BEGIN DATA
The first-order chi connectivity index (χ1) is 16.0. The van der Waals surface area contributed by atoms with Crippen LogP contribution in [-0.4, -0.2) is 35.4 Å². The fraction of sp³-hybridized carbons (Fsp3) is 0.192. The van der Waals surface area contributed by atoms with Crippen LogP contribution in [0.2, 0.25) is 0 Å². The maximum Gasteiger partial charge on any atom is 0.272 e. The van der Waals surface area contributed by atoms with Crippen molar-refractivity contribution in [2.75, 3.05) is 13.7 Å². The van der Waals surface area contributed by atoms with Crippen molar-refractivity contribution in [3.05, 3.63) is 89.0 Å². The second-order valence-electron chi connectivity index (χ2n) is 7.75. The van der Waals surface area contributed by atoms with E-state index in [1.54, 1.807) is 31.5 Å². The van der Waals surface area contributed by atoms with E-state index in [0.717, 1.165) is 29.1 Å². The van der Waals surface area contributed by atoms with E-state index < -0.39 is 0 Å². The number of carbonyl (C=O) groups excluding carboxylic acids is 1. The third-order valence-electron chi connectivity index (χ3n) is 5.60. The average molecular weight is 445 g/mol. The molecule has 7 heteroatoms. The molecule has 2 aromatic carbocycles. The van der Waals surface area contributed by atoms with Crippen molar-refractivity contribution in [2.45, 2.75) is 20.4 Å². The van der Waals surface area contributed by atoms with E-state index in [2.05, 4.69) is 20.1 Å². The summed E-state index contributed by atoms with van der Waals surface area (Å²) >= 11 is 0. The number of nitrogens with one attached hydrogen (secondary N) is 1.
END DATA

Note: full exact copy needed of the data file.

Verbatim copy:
The first-order chi connectivity index (χ1) is 16.0. The van der Waals surface area contributed by atoms with Crippen LogP contribution in [-0.4, -0.2) is 35.4 Å². The fraction of sp³-hybridized carbons (Fsp3) is 0.192. The van der Waals surface area contributed by atoms with Crippen LogP contribution in [0.2, 0.25) is 0 Å². The maximum Gasteiger partial charge on any atom is 0.272 e. The van der Waals surface area contributed by atoms with Crippen molar-refractivity contribution in [2.75, 3.05) is 13.7 Å². The van der Waals surface area contributed by atoms with Crippen molar-refractivity contribution in [3.05, 3.63) is 89.0 Å². The second-order valence-electron chi connectivity index (χ2n) is 7.75. The van der Waals surface area contributed by atoms with E-state index in [1.54, 1.807) is 31.5 Å². The van der Waals surface area contributed by atoms with E-state index in [0.717, 1.165) is 29.1 Å². The van der Waals surface area contributed by atoms with E-state index < -0.39 is 0 Å². The number of carbonyl (C=O) groups excluding carboxylic acids is 1. The third-order valence-electron chi connectivity index (χ3n) is 5.60. The average molecular weight is 445 g/mol. The molecule has 7 heteroatoms. The molecule has 2 aromatic carbocycles. The van der Waals surface area contributed by atoms with Crippen molar-refractivity contribution in [2.45, 2.75) is 20.4 Å². The van der Waals surface area contributed by atoms with E-state index in [2.05, 4.69) is 20.1 Å². The summed E-state index contributed by atoms with van der Waals surface area (Å²) >= 11 is 0. The number of nitrogens with one attached hydrogen (secondary N) is 1.